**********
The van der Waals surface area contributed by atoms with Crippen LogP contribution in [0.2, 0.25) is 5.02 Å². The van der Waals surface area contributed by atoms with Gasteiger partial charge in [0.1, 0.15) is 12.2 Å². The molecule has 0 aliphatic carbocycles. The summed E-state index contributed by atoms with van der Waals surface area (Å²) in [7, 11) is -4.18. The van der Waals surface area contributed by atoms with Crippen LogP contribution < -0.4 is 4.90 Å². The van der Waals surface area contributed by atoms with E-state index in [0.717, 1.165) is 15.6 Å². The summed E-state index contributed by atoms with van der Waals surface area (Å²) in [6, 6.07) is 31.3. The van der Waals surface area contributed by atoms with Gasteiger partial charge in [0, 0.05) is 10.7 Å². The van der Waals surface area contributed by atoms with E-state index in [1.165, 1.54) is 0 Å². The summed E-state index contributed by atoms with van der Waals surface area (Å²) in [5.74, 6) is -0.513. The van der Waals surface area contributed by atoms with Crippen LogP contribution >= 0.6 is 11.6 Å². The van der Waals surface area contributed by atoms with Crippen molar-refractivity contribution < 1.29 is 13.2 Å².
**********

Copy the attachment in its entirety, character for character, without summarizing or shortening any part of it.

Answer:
The van der Waals surface area contributed by atoms with Crippen LogP contribution in [0.2, 0.25) is 5.02 Å². The van der Waals surface area contributed by atoms with Gasteiger partial charge in [0.1, 0.15) is 12.2 Å². The molecule has 0 aliphatic carbocycles. The summed E-state index contributed by atoms with van der Waals surface area (Å²) in [7, 11) is -4.18. The van der Waals surface area contributed by atoms with Crippen LogP contribution < -0.4 is 4.90 Å². The van der Waals surface area contributed by atoms with E-state index in [0.717, 1.165) is 15.6 Å². The summed E-state index contributed by atoms with van der Waals surface area (Å²) in [6, 6.07) is 31.3. The van der Waals surface area contributed by atoms with Gasteiger partial charge in [0, 0.05) is 10.7 Å². The van der Waals surface area contributed by atoms with E-state index in [1.165, 1.54) is 0 Å². The summed E-state index contributed by atoms with van der Waals surface area (Å²) in [5.74, 6) is -0.513. The van der Waals surface area contributed by atoms with Crippen LogP contribution >= 0.6 is 11.6 Å². The van der Waals surface area contributed by atoms with Crippen molar-refractivity contribution < 1.29 is 13.2 Å².